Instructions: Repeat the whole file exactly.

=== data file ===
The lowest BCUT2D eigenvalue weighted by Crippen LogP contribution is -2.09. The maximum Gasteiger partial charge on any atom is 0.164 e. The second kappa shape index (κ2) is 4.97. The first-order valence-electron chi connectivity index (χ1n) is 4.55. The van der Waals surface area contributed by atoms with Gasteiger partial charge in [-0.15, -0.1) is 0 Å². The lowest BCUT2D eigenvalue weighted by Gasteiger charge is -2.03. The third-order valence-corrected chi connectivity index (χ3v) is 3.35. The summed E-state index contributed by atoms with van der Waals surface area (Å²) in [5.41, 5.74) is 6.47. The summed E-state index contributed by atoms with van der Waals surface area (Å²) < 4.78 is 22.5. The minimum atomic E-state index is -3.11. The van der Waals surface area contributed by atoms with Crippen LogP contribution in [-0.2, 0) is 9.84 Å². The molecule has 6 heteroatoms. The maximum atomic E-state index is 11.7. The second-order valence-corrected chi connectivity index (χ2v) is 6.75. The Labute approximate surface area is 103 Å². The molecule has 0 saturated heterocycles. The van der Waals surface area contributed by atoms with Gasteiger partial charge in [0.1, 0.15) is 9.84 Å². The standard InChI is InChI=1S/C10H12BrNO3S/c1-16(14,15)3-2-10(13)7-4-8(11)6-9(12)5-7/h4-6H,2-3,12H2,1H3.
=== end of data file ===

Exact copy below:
The lowest BCUT2D eigenvalue weighted by Crippen LogP contribution is -2.09. The maximum Gasteiger partial charge on any atom is 0.164 e. The second kappa shape index (κ2) is 4.97. The first-order valence-electron chi connectivity index (χ1n) is 4.55. The van der Waals surface area contributed by atoms with Gasteiger partial charge in [-0.15, -0.1) is 0 Å². The lowest BCUT2D eigenvalue weighted by Gasteiger charge is -2.03. The third-order valence-corrected chi connectivity index (χ3v) is 3.35. The summed E-state index contributed by atoms with van der Waals surface area (Å²) in [5.41, 5.74) is 6.47. The summed E-state index contributed by atoms with van der Waals surface area (Å²) < 4.78 is 22.5. The minimum atomic E-state index is -3.11. The van der Waals surface area contributed by atoms with Crippen LogP contribution in [-0.2, 0) is 9.84 Å². The molecule has 6 heteroatoms. The maximum atomic E-state index is 11.7. The second-order valence-corrected chi connectivity index (χ2v) is 6.75. The Labute approximate surface area is 103 Å². The molecule has 0 saturated heterocycles. The van der Waals surface area contributed by atoms with Gasteiger partial charge in [0.1, 0.15) is 9.84 Å². The standard InChI is InChI=1S/C10H12BrNO3S/c1-16(14,15)3-2-10(13)7-4-8(11)6-9(12)5-7/h4-6H,2-3,12H2,1H3.